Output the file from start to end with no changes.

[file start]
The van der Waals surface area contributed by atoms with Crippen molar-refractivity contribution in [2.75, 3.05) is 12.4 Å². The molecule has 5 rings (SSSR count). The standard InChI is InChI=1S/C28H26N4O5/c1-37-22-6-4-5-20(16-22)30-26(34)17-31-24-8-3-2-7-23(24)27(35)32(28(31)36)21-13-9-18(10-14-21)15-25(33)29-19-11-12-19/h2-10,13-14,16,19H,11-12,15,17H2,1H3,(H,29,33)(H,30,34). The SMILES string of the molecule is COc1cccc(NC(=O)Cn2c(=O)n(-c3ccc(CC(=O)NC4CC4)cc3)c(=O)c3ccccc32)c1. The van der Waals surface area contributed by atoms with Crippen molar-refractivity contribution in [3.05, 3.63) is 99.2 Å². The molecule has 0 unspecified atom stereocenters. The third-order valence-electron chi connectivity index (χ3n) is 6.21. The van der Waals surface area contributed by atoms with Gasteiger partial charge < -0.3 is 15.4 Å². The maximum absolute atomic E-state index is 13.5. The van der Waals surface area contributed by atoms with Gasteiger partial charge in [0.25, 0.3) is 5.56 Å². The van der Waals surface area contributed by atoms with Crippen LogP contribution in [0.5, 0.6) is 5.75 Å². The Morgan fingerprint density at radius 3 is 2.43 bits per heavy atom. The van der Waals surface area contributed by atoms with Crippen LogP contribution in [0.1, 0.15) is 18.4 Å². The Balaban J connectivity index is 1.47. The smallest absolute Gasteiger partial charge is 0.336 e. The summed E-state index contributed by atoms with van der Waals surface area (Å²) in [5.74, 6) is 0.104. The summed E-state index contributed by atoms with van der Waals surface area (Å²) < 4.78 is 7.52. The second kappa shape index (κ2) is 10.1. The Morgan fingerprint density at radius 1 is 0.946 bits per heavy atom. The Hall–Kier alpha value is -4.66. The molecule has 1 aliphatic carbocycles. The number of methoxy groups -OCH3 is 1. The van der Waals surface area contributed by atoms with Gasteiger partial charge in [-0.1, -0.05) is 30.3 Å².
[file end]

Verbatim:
The van der Waals surface area contributed by atoms with Crippen molar-refractivity contribution in [2.75, 3.05) is 12.4 Å². The molecule has 5 rings (SSSR count). The standard InChI is InChI=1S/C28H26N4O5/c1-37-22-6-4-5-20(16-22)30-26(34)17-31-24-8-3-2-7-23(24)27(35)32(28(31)36)21-13-9-18(10-14-21)15-25(33)29-19-11-12-19/h2-10,13-14,16,19H,11-12,15,17H2,1H3,(H,29,33)(H,30,34). The SMILES string of the molecule is COc1cccc(NC(=O)Cn2c(=O)n(-c3ccc(CC(=O)NC4CC4)cc3)c(=O)c3ccccc32)c1. The van der Waals surface area contributed by atoms with Crippen molar-refractivity contribution in [3.05, 3.63) is 99.2 Å². The molecule has 0 unspecified atom stereocenters. The third-order valence-electron chi connectivity index (χ3n) is 6.21. The van der Waals surface area contributed by atoms with Gasteiger partial charge < -0.3 is 15.4 Å². The maximum absolute atomic E-state index is 13.5. The van der Waals surface area contributed by atoms with Gasteiger partial charge in [0.25, 0.3) is 5.56 Å². The van der Waals surface area contributed by atoms with Crippen LogP contribution in [0.5, 0.6) is 5.75 Å². The Morgan fingerprint density at radius 3 is 2.43 bits per heavy atom. The van der Waals surface area contributed by atoms with Crippen LogP contribution in [0.1, 0.15) is 18.4 Å². The Balaban J connectivity index is 1.47. The smallest absolute Gasteiger partial charge is 0.336 e. The summed E-state index contributed by atoms with van der Waals surface area (Å²) in [5.74, 6) is 0.104. The summed E-state index contributed by atoms with van der Waals surface area (Å²) < 4.78 is 7.52. The second kappa shape index (κ2) is 10.1. The Morgan fingerprint density at radius 1 is 0.946 bits per heavy atom. The Hall–Kier alpha value is -4.66. The molecule has 1 aliphatic carbocycles. The number of methoxy groups -OCH3 is 1. The van der Waals surface area contributed by atoms with Gasteiger partial charge in [-0.1, -0.05) is 30.3 Å².